It's been a rough time if you're one of the few fans of Windows 10 smartphones.
For those of you out there, it's been slim pickings. Microsoft has its two flagship products, the Lumia 950 and Lumia 950 XL, but sometimes seems as though it doesn't care that much about them. Both were an afterthought at an October event dominated by the Surface Pro 4 tablet and Surface Book laptop. In her review, CNET editor Jessica Dolcourt called the Lumia 950 a "disappointing flagship."
Now the Consumer Electronics Show here in Las Vegas brings another option: the Fierce XL with Windows 10, a budget phone from Alcatel OneTouch for $140.
The phone marks a start to Alcatel's push into Windows 10. The company is planning to build multiple Windows 10 phones this year, including a "superphone," which could potentially compete against high-end phones from Apple and Samsung, said Steve Cistulli, senior vice president of the North America region for Alcatel.
That would be a shift for Alcatel OneTouch, the low-profile phone maker owned by China-based TCL, the world's fifth-largest television maker with budget sets you've probably never heard of. Alcatel has carved out a reputation for affordable, but not flashy, products. Its commitment to Windows means that you will have an alternative to Apple's iPhone or phones running Google's Android software, which together command almost 93 percent of the mobile phone market, according to NetMarketshare. Windows holds just 2.6 percent.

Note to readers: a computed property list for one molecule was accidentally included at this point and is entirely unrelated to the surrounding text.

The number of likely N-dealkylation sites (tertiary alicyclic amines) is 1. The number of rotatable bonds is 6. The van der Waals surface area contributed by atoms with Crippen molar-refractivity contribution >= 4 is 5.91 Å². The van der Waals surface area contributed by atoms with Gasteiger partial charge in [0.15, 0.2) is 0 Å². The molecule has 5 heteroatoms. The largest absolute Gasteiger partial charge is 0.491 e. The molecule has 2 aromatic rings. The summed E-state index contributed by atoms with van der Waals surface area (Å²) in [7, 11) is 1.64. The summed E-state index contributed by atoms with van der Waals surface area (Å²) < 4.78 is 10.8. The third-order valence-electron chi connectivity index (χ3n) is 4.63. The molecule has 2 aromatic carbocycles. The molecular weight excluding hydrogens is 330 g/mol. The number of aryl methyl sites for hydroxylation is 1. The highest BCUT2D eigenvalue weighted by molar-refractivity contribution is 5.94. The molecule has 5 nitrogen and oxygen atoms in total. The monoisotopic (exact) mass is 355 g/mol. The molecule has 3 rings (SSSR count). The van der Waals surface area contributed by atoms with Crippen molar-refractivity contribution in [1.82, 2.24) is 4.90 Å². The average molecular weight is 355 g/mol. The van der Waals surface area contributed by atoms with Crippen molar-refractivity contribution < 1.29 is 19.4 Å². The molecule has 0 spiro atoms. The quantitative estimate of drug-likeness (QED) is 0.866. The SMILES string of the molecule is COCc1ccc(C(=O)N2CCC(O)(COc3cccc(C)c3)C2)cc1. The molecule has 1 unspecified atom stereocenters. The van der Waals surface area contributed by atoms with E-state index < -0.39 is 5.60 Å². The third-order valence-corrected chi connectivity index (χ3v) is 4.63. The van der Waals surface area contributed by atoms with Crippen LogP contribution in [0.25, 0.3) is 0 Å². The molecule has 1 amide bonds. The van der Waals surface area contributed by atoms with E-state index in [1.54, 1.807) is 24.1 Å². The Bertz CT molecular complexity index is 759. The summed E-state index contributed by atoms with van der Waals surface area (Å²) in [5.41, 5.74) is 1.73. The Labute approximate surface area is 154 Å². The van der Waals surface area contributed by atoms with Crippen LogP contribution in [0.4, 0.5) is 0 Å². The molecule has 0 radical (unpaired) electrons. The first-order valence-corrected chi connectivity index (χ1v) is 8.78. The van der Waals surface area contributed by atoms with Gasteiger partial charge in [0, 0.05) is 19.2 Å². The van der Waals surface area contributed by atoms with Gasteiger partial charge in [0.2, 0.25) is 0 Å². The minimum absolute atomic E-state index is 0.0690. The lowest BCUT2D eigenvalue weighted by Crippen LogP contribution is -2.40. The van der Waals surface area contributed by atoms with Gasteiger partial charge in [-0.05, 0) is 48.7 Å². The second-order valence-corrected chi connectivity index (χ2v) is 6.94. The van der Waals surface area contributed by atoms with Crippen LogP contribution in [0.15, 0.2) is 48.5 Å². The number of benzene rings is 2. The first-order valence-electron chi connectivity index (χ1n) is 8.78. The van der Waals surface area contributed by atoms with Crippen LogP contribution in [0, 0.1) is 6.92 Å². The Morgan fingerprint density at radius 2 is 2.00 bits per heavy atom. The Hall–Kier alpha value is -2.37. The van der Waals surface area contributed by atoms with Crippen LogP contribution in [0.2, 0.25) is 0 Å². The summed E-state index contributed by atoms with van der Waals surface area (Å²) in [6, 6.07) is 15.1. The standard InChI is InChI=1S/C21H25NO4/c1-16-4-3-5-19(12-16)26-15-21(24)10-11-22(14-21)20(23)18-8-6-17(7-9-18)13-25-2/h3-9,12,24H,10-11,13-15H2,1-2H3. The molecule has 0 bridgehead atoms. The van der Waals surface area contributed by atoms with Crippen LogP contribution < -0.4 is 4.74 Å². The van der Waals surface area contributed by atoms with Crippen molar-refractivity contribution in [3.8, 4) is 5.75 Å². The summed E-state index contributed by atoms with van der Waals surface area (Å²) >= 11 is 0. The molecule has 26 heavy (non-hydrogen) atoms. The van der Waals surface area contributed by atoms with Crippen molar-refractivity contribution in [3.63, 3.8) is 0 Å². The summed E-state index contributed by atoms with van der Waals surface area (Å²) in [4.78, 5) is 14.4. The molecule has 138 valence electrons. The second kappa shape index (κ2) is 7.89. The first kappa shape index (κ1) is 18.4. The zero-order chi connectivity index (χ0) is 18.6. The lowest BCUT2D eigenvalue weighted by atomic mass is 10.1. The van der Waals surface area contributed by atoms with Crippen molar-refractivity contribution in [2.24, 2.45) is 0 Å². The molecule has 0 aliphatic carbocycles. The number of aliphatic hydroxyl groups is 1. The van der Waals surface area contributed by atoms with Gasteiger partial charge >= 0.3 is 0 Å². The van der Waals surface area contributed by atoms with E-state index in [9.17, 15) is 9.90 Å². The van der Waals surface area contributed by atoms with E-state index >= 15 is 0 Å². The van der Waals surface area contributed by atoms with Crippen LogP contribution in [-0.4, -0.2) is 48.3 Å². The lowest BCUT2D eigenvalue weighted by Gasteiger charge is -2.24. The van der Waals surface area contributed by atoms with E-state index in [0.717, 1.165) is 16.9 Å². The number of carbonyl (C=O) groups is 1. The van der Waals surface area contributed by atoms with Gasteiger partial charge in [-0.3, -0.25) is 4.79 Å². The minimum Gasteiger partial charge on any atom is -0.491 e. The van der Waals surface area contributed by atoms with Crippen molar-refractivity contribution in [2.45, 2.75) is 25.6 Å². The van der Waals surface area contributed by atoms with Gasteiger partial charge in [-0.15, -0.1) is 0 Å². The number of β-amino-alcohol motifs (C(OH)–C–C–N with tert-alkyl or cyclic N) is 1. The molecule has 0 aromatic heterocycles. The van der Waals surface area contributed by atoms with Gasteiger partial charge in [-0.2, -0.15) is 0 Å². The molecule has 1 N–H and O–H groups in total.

"We're going to have the leading specs to take on the best smartphones," Cistulli said in an interview at the company's briefing room in the Encore Las Vegas ahead of the Consumer Electronics Show. "We're committed to Windows 10."
No phone in Alcatel's current lineup would qualify as a superphone, according to Cistulli. He declined to say when one would become available, beyond a cryptic later this year. The follow-up question, of course, is why even build a Windows 10 phone?
One reason could be the benefits of Windows 10, which runs the same apps across devices, no matter if they're tablets, phones or PCs. In October, Microsoft said more than 110 million people had installed the software in the first 10 weeks after its release at the end of July.
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